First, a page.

Rog-a-matic's finds are just the tip of the iceberg. Here are a few more to get you started but be sure to use Etsy's search to find even more robot gift ideas. And don't forget these are not mass-produced items, many are one-of-kind and others may be available in only small quantities. So get 'em before they're gone.

 

6 Makerbot 3D Printer ($650 - $1225)

Everyone is talking about 3D printers these days and The Swirling Brain thinks it's time to get one for your robot geek:

Does your robot needs some plastic parts? Make them yourself! 3D printing machines are starting to come of age and even into the tinker room of hobby groups or even hobbiests. You can get your own little Makerbot Cupcake or Thing-O-Matic that can make small parts with weedeater type filiment line. It's pretty cool really. Get one for Christmas and it's the gift that keeps on giving. With each new part you make it'll be like Christmas all over again, and again, and again until it breaks.

If you just don't want the hassle or want better resolution, try having a part made at Shapeways. You can check out some of the 3d models I've made or check out their gallery to give you an idea. You can also check out Thingverse for more 3d part making.

CC-BY photo from flickr user makerbot

 

5 Pololu 3pi Robot ($100 - $130)

You may remember the 3pi from our 2008 Christmas list or our Pololu 3pi review. This little robot still packs a lot of features for the price and, if there's any robot geek you know who doesn't have at least one lying around, it would still make a great gift idea. Here's what steve said about it in 2008 and all of this still holds true in 2010:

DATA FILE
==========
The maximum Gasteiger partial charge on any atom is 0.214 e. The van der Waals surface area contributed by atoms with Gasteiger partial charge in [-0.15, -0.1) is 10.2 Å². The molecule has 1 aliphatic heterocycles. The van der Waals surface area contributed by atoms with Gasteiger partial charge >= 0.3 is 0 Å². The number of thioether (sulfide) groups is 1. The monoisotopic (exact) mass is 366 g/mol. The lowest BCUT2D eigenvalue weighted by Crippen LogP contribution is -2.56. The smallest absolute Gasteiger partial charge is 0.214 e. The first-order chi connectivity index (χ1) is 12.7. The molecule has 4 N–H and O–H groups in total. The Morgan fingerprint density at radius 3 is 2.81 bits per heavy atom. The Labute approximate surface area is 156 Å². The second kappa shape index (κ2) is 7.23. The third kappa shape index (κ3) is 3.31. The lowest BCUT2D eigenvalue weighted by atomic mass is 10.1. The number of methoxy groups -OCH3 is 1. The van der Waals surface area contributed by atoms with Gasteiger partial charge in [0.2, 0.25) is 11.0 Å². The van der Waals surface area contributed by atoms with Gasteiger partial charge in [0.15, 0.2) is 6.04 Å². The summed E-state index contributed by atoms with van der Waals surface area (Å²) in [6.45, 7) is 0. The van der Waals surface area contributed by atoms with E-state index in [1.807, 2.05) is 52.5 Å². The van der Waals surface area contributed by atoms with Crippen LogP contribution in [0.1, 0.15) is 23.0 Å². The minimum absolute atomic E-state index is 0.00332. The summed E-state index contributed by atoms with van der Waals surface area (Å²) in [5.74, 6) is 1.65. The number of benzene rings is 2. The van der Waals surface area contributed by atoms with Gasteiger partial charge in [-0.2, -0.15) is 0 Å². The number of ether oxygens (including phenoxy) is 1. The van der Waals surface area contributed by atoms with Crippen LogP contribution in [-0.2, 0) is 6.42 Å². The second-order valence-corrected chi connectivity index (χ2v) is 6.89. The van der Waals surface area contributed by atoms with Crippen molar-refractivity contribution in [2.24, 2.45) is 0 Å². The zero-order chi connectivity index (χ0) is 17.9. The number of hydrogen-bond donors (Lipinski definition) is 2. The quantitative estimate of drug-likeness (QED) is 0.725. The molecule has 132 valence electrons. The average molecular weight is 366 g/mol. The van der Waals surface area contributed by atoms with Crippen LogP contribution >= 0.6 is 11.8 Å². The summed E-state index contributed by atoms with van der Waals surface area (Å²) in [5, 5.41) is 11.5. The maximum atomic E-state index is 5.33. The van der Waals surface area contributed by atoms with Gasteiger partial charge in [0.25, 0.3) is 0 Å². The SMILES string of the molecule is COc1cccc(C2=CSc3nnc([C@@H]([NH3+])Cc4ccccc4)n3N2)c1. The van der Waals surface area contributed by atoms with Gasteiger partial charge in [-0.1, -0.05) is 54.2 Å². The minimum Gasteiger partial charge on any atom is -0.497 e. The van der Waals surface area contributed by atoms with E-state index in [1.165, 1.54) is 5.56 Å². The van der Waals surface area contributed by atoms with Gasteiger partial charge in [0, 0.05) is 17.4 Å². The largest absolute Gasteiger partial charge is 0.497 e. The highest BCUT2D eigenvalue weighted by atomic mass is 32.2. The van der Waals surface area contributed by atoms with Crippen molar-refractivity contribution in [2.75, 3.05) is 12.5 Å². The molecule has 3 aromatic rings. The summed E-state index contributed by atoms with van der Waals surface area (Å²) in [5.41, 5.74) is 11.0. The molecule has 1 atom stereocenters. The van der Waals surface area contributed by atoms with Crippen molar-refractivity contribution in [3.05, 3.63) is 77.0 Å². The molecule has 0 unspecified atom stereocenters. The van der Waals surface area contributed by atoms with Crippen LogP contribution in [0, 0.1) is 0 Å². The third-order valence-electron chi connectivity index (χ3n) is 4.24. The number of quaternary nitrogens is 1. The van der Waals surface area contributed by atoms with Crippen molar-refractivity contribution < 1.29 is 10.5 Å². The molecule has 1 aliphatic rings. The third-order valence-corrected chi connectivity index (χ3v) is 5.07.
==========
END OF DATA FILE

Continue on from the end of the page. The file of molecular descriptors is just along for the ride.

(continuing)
It seems to be one of the best beginner robots I've come across in several years. It's not perfect but it's very hard to beat for the price. The 3pi is a small, self-contained robot with dual motors, five reflectance sensors, an 8×2 character LCD, a buzzer, and three user pushbuttons. Controlling it all is an Atmel ATmega168. To make things even more interesting, the controller is compatible with the Adruino microcontroller, offering the potential for some interesting cross-pollination of software.
You can be up and running minutes after you take it out the box. Programming is done using the Free Software and Open Source GNU gcc tool chain. Advanced users can use the traditional command line version and there are various gcc-based GUI environments available for the beginner. Like the Arduino board, the 3pi seems to have a growing hoard of supporters in local robot groups. Everyone who sees one wants to buy one or two for themselves. The one downside is the lack of wheel encoders, which means the robot is best suited for tasks like line-following where there is an external navigational aide to keep the robot going in the right direction.
While you can use most any AVR ISP to program the 3pi's ATmega168, we highly recommend you buy one of Pololu's little Orangutan USB programmers to go with your 3pi. Trust us, it will make life easier!

 

4 Willow Garage PR2 Robot ($400,000)

On nearly ever Christmas list we include one robot that's very cool but unobtainable due to the cost. In 2008 it was a working scale model of Mechagodzilla and in 2006 a full size replica of Robby the Robot clocking in at $50,000. This year we have another very expensive robot but with a big difference. This pricey mechanical man is not a replica of a movie prop but a real, state-of-the-art, autonomous robot: The Willow Garage PR2 Robot.